Berlin props up coal with €3 billion in subsidies
A new report reveals that Germany is subsidizing coal with more than €3 billion in public funds a year, even given the country's commitment to cutting carbon emissions.
EU states are subsidizing climate-harming coal to the tune of €10 billion ($10.7 billion) a year, according to a German study due to be released next week.
In Germany alone, the coal sector receives €3.7 billion of public money annually, according to the study by think tank the Heinrich Boell Foundation and environmental group Friends of the Earth, which gave excerpts to AFP.
The two groups calculated that between 1990 and 2007, some €200 billion in state subsidies had fuelled the EU coal sector, distorting the energy market, according to the study due to be officially released next week in Brussels.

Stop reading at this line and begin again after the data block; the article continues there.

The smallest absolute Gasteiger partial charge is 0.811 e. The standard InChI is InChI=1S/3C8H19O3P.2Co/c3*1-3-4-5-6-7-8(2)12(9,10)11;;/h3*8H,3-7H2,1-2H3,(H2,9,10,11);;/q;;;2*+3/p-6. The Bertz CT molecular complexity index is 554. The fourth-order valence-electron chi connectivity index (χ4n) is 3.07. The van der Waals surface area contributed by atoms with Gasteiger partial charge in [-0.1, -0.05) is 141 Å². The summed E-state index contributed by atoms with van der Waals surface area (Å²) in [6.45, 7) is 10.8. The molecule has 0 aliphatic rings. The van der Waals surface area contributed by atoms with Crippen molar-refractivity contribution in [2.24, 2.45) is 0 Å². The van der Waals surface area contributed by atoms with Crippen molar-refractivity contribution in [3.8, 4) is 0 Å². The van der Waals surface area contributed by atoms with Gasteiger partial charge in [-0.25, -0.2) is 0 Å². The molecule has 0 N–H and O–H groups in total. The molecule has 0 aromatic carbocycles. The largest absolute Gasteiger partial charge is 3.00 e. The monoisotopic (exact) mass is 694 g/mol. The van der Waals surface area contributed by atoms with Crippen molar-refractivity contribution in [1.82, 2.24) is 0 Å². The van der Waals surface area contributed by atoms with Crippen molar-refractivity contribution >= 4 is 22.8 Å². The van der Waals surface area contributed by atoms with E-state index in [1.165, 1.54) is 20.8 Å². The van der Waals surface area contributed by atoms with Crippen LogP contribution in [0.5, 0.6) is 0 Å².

Ahead of the COP21 climate summit in Paris, the organizations called on European governments to stop supporting the highly polluting fossil fuel.
In Germany, which is shuttering its nuclear plants while boosting renewables such as wind and solar, the coal industry still accounts for over 40 percent of national electricity output.
Some EU countries, including Poland, are clinging to their coal sectors, even as others are trying to phase it out as the bloc seeks to slash carbon emissions by 40 percent by 2020 from 1990 levels.
Last June Norway's €800 billion sovereign fund decided to stop its investments in coal.